How stroke survivors in Nigeria deserved the care they needed
 

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Jan 30, 2020
By the Philips Foundation team
In Nigeria, up to 45 percent of stroke survivors die within three months and surviving a stroke can mean a long road of health complications, financial troubles, lacking employment opportunities, and therefore a loss of self-sufficiency.
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Nigeria historically has not had a national stroke policy or strategy, so stroke care has always been at the mercy of local caregivers and hospitals who may not have the necessary knowledge or resources. The World Health Organization reports that 200,000 people have a stroke every year in Nigeria, although due to the lack of organized reporting in the country, this statistic is likely to be a gross underestimate
"My aunt had a stroke. And it was so confusing, in Nigeria, they didn't know what to do. They phoned me. I was in London, and I said "Take her to the hospital with an ambulance. Call the ambulance." They said, "There's no ambulance." "Okay, take the transport, take her to the nearest stroke unit," and they said, "There's no stroke unit."  And I thought I have to do something in Nigeria. And that's why I went to Nigeria." – ​​Rita Melifonwu, Accelerating Healthcare Access Fellow and Founder of Stroke Action Nigeria

After a long career in healthcare witnessing care discrepancies for survivors of strokes, Rita Melifonwu founded Stroke Action Nigeria, an organization to rehabilitate the physical, psychosocial, and vocational ability of those survivors while educating the public on stroke risk factors through media campaigns and community outreach.

 

Due in part to her 2018 involvement in a scaling program which is a collaboration between the Philips Foundation and Ashoka, Rita is piloting a franchise model where stroke survivors are trained to open a local Stroke Action Center and manage all aspects of their own business from community education to supporting rehabilitation, thereby becoming 'Stroke Entrepreneurs'. 15 Stroke Entrepreneurs are already trained and on their way. The goal is to have 1,000 trained over the next ten years, each running their own stroke centers across Nigeria and eventually across Africa. Stroke Action Nigeria is currently looking for access to finance to help these health workers build and operate their own stroke centers.​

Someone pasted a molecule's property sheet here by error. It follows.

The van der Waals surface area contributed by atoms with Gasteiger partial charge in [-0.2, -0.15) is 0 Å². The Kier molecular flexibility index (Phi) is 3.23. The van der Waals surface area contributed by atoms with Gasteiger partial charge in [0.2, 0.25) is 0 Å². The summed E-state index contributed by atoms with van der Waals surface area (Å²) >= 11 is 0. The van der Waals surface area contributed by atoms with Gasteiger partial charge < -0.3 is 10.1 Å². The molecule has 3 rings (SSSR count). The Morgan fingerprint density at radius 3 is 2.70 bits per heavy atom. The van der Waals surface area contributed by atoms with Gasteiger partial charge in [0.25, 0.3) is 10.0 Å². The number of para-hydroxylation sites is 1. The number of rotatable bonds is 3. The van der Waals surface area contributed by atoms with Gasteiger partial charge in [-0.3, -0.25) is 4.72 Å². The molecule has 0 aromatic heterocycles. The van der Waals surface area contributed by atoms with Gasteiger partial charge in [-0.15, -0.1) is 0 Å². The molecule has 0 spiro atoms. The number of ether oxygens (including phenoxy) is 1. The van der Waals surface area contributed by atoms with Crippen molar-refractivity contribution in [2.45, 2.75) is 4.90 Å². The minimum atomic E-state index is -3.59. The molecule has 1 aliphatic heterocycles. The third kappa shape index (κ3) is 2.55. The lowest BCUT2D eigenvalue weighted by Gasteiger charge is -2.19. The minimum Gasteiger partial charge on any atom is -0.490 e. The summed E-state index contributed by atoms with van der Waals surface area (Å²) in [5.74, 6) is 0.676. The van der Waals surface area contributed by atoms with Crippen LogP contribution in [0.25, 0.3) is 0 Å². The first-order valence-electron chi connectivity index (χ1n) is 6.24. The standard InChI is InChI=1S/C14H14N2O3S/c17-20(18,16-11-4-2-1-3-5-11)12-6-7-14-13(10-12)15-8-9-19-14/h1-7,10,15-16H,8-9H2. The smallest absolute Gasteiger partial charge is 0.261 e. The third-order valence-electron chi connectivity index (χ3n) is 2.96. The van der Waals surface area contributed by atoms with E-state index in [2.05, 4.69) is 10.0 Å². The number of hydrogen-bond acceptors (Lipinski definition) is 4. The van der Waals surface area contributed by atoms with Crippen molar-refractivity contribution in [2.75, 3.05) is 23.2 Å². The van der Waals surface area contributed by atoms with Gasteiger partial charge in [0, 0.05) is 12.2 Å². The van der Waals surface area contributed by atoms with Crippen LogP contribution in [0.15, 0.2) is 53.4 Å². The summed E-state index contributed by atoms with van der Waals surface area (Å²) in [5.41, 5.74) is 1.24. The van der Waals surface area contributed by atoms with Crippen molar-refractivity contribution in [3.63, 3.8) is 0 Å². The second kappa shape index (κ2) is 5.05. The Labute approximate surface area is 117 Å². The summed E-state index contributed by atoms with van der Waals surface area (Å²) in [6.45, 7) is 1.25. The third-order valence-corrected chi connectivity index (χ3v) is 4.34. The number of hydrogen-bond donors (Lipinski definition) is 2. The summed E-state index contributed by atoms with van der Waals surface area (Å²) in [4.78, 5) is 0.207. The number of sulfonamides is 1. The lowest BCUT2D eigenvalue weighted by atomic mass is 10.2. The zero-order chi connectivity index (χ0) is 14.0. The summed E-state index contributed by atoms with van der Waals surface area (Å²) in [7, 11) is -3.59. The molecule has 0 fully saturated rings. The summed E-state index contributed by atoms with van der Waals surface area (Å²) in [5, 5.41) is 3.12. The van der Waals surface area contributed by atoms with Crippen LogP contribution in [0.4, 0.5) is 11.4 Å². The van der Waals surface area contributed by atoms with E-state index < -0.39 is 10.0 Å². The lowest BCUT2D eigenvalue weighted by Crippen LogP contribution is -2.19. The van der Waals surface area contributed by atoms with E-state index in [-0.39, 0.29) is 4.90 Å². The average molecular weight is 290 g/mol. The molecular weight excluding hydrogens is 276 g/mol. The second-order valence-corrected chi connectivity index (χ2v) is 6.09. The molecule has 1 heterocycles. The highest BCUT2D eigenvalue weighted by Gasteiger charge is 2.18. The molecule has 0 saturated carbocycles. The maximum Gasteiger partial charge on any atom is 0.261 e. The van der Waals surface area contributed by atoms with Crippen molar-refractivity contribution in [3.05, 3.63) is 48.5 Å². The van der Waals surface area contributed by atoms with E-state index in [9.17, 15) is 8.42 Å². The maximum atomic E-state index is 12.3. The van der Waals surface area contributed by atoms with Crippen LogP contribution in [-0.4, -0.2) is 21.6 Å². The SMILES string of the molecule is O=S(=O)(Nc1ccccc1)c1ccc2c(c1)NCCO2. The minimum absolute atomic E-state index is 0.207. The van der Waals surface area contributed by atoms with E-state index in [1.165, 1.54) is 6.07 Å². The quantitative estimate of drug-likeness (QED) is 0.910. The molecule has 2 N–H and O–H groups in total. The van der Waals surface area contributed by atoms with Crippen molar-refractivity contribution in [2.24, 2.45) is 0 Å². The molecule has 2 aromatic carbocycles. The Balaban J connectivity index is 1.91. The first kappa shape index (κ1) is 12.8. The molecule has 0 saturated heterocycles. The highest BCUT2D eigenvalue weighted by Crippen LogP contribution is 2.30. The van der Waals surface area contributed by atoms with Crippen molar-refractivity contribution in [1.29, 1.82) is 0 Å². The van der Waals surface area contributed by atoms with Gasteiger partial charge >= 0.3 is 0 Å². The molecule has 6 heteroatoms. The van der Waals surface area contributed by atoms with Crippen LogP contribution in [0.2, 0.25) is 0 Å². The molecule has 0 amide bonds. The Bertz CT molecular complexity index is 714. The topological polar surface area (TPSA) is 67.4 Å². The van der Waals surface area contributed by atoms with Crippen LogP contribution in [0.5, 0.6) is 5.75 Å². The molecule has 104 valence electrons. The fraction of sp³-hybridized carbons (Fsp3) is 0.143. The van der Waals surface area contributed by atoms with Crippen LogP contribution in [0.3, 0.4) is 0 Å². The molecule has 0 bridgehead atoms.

​A member of the pilot cohort of health workers, Ms. Onyinye Iromba, says, “I found Stroke Action Nigeria sometime after I was discharged from hospital, and my experiences of rehabilitation and therapy have been wonderful. I was put on their functional rehabilitation and exercise training after stroke program. This helped me to gain confidence in myself and start speaking and walking properly again. I was a manager in a private company before my stroke, but I was dismissed when I had a stroke. Stroke Action Nigeria trained me as a volunteer health worker, so two days a week I did admin support for their prevention clinic and was a peer coach for exercise training helping other stroke survivors to get better.”
 

​Stroke Action Nigeria is creating systems change by not only mobilizing the human and educational resources but also the financial and legal resources necessary to make stroke care a reality on a national level by influencing government policy. As a result, since 2018, stroke survivors are now legally entitled to access the Basic Healthcare Provision Fund, enabling them to receive care thanks to Rita's strong government lobbying on the topic.
 

Hear more about Stroke Action Nigeria directly from Rita in this​​ 2-min. video:

Rita Melinfonwu

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